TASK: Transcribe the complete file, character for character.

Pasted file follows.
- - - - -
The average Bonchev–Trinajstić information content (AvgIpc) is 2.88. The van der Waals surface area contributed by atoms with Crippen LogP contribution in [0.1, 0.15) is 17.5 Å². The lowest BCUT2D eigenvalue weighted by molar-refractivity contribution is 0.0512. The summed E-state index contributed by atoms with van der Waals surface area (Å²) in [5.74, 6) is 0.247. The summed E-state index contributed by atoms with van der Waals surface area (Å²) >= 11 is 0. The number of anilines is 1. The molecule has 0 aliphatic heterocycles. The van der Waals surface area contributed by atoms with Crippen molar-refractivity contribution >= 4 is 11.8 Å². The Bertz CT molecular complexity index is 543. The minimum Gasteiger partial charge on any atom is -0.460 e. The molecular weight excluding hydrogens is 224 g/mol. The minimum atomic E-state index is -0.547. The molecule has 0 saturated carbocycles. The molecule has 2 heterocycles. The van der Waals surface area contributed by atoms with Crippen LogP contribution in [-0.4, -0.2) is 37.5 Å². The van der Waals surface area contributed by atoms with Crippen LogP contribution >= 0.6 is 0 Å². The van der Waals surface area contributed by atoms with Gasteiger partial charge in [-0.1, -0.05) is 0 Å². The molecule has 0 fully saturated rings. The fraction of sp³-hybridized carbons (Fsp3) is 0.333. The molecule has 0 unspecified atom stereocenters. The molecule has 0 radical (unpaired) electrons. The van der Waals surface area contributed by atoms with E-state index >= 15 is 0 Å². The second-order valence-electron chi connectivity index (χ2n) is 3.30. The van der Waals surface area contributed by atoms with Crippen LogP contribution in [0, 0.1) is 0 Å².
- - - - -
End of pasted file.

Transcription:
The average Bonchev–Trinajstić information content (AvgIpc) is 2.88. The van der Waals surface area contributed by atoms with Crippen LogP contribution in [0.1, 0.15) is 17.5 Å². The lowest BCUT2D eigenvalue weighted by molar-refractivity contribution is 0.0512. The summed E-state index contributed by atoms with van der Waals surface area (Å²) in [5.74, 6) is 0.247. The summed E-state index contributed by atoms with van der Waals surface area (Å²) >= 11 is 0. The number of anilines is 1. The molecule has 0 aliphatic heterocycles. The van der Waals surface area contributed by atoms with Crippen molar-refractivity contribution >= 4 is 11.8 Å². The Bertz CT molecular complexity index is 543. The minimum Gasteiger partial charge on any atom is -0.460 e. The molecular weight excluding hydrogens is 224 g/mol. The minimum atomic E-state index is -0.547. The molecule has 0 saturated carbocycles. The molecule has 2 heterocycles. The van der Waals surface area contributed by atoms with Crippen LogP contribution in [-0.4, -0.2) is 37.5 Å². The van der Waals surface area contributed by atoms with Crippen LogP contribution >= 0.6 is 0 Å². The van der Waals surface area contributed by atoms with Gasteiger partial charge in [-0.1, -0.05) is 0 Å². The molecule has 0 fully saturated rings. The fraction of sp³-hybridized carbons (Fsp3) is 0.333. The molecule has 0 unspecified atom stereocenters. The molecule has 0 radical (unpaired) electrons. The van der Waals surface area contributed by atoms with E-state index >= 15 is 0 Å². The second-order valence-electron chi connectivity index (χ2n) is 3.30. The van der Waals surface area contributed by atoms with Crippen LogP contribution in [0, 0.1) is 0 Å².